"Set your affection on things above, not on things on the earth." Colossians 3:2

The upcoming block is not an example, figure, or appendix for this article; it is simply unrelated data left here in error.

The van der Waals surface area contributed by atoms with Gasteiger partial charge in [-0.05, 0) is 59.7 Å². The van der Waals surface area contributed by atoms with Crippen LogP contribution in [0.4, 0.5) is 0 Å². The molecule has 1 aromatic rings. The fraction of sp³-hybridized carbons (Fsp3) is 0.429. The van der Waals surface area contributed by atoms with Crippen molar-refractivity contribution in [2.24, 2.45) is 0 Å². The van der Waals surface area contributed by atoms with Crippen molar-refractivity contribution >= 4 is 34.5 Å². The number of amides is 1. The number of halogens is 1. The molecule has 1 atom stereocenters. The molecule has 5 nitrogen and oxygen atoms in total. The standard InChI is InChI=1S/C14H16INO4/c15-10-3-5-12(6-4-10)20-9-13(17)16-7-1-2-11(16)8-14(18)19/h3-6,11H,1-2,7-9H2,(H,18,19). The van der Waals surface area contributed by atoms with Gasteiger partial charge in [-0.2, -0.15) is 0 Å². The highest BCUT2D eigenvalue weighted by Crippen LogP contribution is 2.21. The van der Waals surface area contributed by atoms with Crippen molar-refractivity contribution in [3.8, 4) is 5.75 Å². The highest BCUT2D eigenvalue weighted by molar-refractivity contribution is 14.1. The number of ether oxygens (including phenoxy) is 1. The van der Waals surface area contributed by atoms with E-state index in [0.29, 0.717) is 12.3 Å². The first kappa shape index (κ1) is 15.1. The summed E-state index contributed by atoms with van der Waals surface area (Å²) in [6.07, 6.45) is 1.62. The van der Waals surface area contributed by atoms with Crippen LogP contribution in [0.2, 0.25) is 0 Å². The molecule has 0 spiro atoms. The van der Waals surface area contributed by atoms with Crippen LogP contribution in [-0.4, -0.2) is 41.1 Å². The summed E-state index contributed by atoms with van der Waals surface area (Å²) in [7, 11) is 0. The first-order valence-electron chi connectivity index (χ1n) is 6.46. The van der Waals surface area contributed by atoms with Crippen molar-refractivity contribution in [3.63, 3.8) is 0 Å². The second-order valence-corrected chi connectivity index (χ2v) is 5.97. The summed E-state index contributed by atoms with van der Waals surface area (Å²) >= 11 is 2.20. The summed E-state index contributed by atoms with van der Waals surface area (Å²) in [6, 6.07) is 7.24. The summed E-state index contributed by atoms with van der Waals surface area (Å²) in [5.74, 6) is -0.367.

How solemn and full of meaning are these words! To set the affections on heavenly things is to realize the ardent desire of the apostle, that he might "know Christ and the power of His resurrection." Oh, there is a mighty, elevating power in the resurrection of Christ! It is the great lever of a child of God, lifting him above earth, heavenward. To know that he is closely and inseparably one with the risen Head of the Church, is to be the subject of a continuous, quickening influence, which in spirit raises him from the dust and darkness and pollutions by which he is surrounded, fixing the affections with greater ardency of devotion and supreme attachment on things above. Oh, nothing will more sanctify and elevate our hearts, than to have them brought under the "power of Christ's resurrection." Following Him by faith, from the dust of earth to the glory of heaven, the affections will ascend with their Beloved. Where He is- the heart's most precious treasure- there it will be also. And oh, to have the heart with Christ in heaven, what an unspeakable mercy! And why should it not be? Has earth more that is attractive and lovely, holy and worthy of its affection, than heaven? Here, we are encircled by, and combat with, spirits of darkness and pollution, principalities and powers; there, is "an innumerable company of angels." Here, we are much separated from the Church of God; there, is the "general assembly and Church of the first-born," from whom nothing shall divide us. Here, the Divine presence is often withdrawn, and we are taunted and accused by our foes; there, is "God the Judge of all," whose presence will be our eternal glory, and who will "bring forth our righteousness as the light, and our judgment as the noon-day." Here, we often hang our heads in sorrow, at the imperfections we mark in the saints; there, are the "spirits of just men made perfect," "without fault before the throne." Here, we often lose sight of our beloved Lord; there, is "Jesus, the Mediator of the new covenant," never more to be veiled from our view. Oh, then, how much richer and more attractive is heaven than earth, to a renewed and holy mind, each moment growing richer and more attractive, by the accession to its happiness of those, the holy and loved ones of the earth, who have for a little while preceded us to that world of perfect bliss! Our treasure in glory, how rapidly it accumulates! Death, which impoverishes us here, by snatching from our embrace the objects of our love, by that same act augments our riches in heaven, into the full possession and enjoyment of which it will, in its appointed time, beneficently translate us. But the sweetest, the most powerful attraction of heaven, let us never forget, is, that Jesus is there. Ah! what would heaven be, were He absent? Could we, at this moment, rush into the fond embrace of the dearest of the glorified ones, and not meet the "Chief among ten thousand, the altogether lovely One," who on earth was more precious to our hearts than life itself, oh, how soon would its glory fade from our eye, and its music pall upon our ear! It would cease to be heaven without Christ. Even on earth His presence and His smile constitute the first dawnings of that better world. And he who lives most in the enjoyment of this- and oh, how much more may be enjoyed than we have the faintest conception of!- has most of the element of heaven in his soul. Aim, then, to cultivate heavenly affections, by a life of high communion with God.